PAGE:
Difficult times for college families
Here it is a little more than five weeks before Christmas and my husband has said, “We have to watch our spending.” In these hard economic times, we are all faced with the reality of job loss, decreased spending, and possibly, if not definitely, a meager Christmas. Recently, my husband’s company was bought out by another company to keep it from “going under” and although we are fine for the moment, fear has set in. We have been through restructuring before, but nothing quite like this. Each time he has been safe, but this time, we are just not sure. Initially they were told no positions would be lost, and then the following month 100 people were let go. Now there could be more before the first of the year. Scary!
The uncertainty of his job security has forced our household to revisit our financial spending. We look for options to cut costs wherever possible such as eating everything in the cupboards rather than buying extra food because you want that certain item. We look at driving distances to determine what car to take. Should we take the compact car or the van? If our children who are away at college need an extra cash flow, the interrogation focuses mostly on, do you really need that or can you do without? Care packages, with a $10 or $20 dollar bill slipped inside have become a frequent activity in our house. Doesn’t cost a whole lot, and they love getting mail and snacks for their dorm. My college children have gotten money-savvy as well. They engage themselves in outside university activities, such as signing up for drug studies, participating in surveys and finding part-time employment at the local pizza shop. Since three of my college students attend the same university, there is also much sharing among one another with items like food, toiletries, clothing, and whatever else they may need. My lone college student attending a school in the South says he has also learned a similar tactic of bartering among his dorm mates. He also enjoys participating in hosting overnight senior visits in exchange for a Wal-Mart or Target gift card. This way he shows off the campus and gets some things he may need for his personal use.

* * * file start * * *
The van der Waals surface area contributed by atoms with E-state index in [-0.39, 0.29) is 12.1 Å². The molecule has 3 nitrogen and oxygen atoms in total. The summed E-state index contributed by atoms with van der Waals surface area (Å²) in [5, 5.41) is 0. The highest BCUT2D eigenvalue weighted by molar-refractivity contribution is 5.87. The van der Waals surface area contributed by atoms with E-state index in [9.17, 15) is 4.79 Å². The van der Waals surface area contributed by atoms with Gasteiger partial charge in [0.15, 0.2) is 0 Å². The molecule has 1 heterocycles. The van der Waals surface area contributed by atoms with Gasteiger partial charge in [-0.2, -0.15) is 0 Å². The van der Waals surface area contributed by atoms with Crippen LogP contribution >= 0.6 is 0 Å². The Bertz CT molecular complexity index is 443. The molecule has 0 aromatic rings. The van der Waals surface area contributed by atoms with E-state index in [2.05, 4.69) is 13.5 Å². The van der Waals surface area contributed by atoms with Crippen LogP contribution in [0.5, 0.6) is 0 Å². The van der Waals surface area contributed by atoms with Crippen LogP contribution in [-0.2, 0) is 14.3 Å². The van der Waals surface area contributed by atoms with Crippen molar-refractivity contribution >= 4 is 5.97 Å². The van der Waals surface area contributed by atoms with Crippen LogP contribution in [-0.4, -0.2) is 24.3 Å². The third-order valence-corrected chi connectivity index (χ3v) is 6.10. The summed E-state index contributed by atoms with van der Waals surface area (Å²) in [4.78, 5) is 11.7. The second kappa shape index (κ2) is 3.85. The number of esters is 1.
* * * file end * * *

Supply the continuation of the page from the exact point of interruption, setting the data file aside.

During these difficult times everyone has to find another way just in case something unpleasant should happen. My children are trying to adapt to the changing financial environment in our house. Although my husband’s job future is questionable, for the moment we are okay. Even though we are okay, we have taken steps for the “what if?” God willing, we will not fall on hard times, but hopefully we will have a plan in place to adjust to our changing household financial needs.
Understanding College Costs
- College Finances Home
- Breaking down college costs by semester
- College Costs and the Recession
- College Decision-Making and Financial Considerations
- Cost of attendance, i.e. What is college really going to cost?
- Creating a personal budget
- Deciding on a College and the Importance of Cost
- EFC stands for¦? Know your acronyms.
- Paying for College: The Deer-in-the-Headlights, Head-in-the-Sand Approach
- Reviewing the Finances of a College Education
- The biggest student financial fear? Having to pay it all back.
- The Killer Cost of Textbooks, and Ways to Survive
- The second year costs
- The Summer Job Search
- What college costs should I consider outside of the COA?
- What Does College Really Cost?
- When Mother Nature Changes Your Finances